/alk mee"euhn/, n. Class. Myth.
a son of Amphiaraus and Eriphyle who commanded the second expedition against Thebes. He killed his mother for sending his father to certain death and was driven mad by the Furies.

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or Alcmeon

In Greek mythology, the son of the seer Amphiaraus.

The seer had been persuaded by his wife to join the expedition of the Seven Against Thebes. On realizing that he would die, he charged Alcmaeon and his other sons with avenging his death. Alcmaeon led the sons of the seven in the destruction of Thebes and then obeyed his father's injunction to kill his mother, a crime for which the Furies drove him mad. He was purified by King Phegeus of Psophis, whose daughter he married but subsequently killed. Following the advice of an oracle, he settled on an island at the mouth of the Achelous River, where he married again, but was killed by Phegeus and his sons.

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also spelled  Alcmeon,  

      in Greek legend, the son of the seer Amphiaraus and his wife Eriphyle. When Amphiaraus set out with the expedition of the Seven Against Thebes, which he knew would be fatal to him, he commanded his sons to avenge his death by slaying Eriphyle (who had been bribed by Polyneices with the necklace of Harmonia to persuade her husband to fight) and by undertaking a second expedition against Thebes. After leading the Epigoni (the sons of the Seven) in the destruction of Thebes, Alcmaeon carried out his father's injunctions by killing his mother, but as a punishment he was driven mad and pursued by the Erinyes (goddesses of vengeance) from place to place.

      On his arrival at Psophis in Arcadia, he was purified by its king, Phegeus, whose daughter Arsinoë (or Alphesiboea) he married, making her a present of the fatal necklace and the robe of Harmonia, which brought misfortune to all who possessed them. The land was cursed with barrenness, and an oracle declared that Alcmaeon would not find rest until he reached a spot on which the sun had never shone at the time he slew his mother. Such a spot he found at the mouth of the Achelous River, where an island had recently been formed. There he settled and, forgetting his wife, married Callirrhoë, the daughter of the river god. Callirrhoë coveted the necklace, and Alcmaeon, having returned to get it from his wife, was killed by Arsinoë's brothers (Phegeus's sons). On Alcmaeon's death, Callirrhoë prayed that her two young sons might grow to manhood at once and avenge their father. Her prayer was granted, and her sons, Amphoterus and Acarnan, slew Phegeus. After his death Alcmaeon was worshiped at Thebes; his tomb was at Psophis. His story was the subject of the modern parody “A Fragment of a Greek Tragedy,” by A.E. Housman.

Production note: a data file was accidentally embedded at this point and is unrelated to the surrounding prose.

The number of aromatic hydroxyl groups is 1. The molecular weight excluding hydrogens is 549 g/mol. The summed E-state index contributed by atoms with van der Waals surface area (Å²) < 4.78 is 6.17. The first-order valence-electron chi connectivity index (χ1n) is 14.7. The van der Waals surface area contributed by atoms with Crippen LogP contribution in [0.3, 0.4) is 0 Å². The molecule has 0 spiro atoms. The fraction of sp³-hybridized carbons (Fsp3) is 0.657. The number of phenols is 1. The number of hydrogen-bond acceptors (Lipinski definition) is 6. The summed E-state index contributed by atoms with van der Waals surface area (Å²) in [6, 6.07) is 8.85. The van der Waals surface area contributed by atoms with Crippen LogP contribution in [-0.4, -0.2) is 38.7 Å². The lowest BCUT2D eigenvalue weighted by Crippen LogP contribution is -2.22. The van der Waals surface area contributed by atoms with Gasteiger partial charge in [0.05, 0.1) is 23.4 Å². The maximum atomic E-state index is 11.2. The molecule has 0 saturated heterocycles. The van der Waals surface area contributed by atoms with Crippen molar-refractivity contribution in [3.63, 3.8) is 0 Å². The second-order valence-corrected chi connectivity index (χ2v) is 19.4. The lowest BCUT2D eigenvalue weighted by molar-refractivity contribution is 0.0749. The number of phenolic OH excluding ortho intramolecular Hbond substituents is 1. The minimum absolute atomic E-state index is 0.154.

▪ Greek philosopher and physiologist
also spelled  Alcmeon  
flourished 6th century BC

      Greek philosopher and physiologist of the academy at Croton (now Crotone, southern Italy), the first person recorded to have practiced dissection of human bodies for research purposes. He may also have been the first to attempt vivisection. Alcmaeon inferred that the brain was the centre of intelligence and that the soul was the source of life. Applying the Pythagorean principle of cosmic harmony between pairs of contraries, he posited that health consists in the isonomy (equilibrium) of the body's component contraries (e.g., dry-humid, warm-cold, sweet-bitter), thus anticipating Hippocrates' similar teaching.

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Universalium. 2010.

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